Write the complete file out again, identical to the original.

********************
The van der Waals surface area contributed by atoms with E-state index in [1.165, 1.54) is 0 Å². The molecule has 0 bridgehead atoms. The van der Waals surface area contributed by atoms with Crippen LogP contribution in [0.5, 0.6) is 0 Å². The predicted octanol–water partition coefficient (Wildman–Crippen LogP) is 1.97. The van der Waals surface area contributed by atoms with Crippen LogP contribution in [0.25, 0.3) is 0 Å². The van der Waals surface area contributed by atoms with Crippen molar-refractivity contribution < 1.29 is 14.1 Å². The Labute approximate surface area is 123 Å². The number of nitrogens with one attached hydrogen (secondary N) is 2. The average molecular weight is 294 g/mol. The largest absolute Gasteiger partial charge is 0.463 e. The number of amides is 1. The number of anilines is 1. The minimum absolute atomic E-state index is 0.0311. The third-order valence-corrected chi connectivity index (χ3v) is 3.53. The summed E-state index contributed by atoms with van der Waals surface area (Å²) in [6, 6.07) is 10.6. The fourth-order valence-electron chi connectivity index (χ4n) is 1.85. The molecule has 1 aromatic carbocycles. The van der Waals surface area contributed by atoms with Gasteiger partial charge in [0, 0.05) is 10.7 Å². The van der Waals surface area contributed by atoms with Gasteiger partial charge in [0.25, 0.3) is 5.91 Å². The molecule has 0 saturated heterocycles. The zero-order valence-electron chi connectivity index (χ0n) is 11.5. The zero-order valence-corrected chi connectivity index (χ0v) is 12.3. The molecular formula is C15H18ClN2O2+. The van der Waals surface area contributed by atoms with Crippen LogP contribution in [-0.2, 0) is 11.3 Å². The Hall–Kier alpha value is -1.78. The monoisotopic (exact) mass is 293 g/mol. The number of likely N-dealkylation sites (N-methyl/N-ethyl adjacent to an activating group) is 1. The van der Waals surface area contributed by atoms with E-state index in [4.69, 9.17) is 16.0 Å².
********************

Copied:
The van der Waals surface area contributed by atoms with E-state index in [1.165, 1.54) is 0 Å². The molecule has 0 bridgehead atoms. The van der Waals surface area contributed by atoms with Crippen LogP contribution in [0.5, 0.6) is 0 Å². The predicted octanol–water partition coefficient (Wildman–Crippen LogP) is 1.97. The van der Waals surface area contributed by atoms with Crippen LogP contribution in [0.25, 0.3) is 0 Å². The van der Waals surface area contributed by atoms with Crippen molar-refractivity contribution < 1.29 is 14.1 Å². The Labute approximate surface area is 123 Å². The number of nitrogens with one attached hydrogen (secondary N) is 2. The average molecular weight is 294 g/mol. The largest absolute Gasteiger partial charge is 0.463 e. The number of amides is 1. The number of anilines is 1. The minimum absolute atomic E-state index is 0.0311. The third-order valence-corrected chi connectivity index (χ3v) is 3.53. The summed E-state index contributed by atoms with van der Waals surface area (Å²) in [6, 6.07) is 10.6. The fourth-order valence-electron chi connectivity index (χ4n) is 1.85. The molecule has 1 aromatic carbocycles. The van der Waals surface area contributed by atoms with Gasteiger partial charge in [0, 0.05) is 10.7 Å². The van der Waals surface area contributed by atoms with Gasteiger partial charge in [0.25, 0.3) is 5.91 Å². The molecule has 0 saturated heterocycles. The zero-order valence-electron chi connectivity index (χ0n) is 11.5. The zero-order valence-corrected chi connectivity index (χ0v) is 12.3. The molecular formula is C15H18ClN2O2+. The van der Waals surface area contributed by atoms with Crippen LogP contribution in [-0.2, 0) is 11.3 Å². The Hall–Kier alpha value is -1.78. The monoisotopic (exact) mass is 293 g/mol. The number of likely N-dealkylation sites (N-methyl/N-ethyl adjacent to an activating group) is 1. The van der Waals surface area contributed by atoms with E-state index in [4.69, 9.17) is 16.0 Å².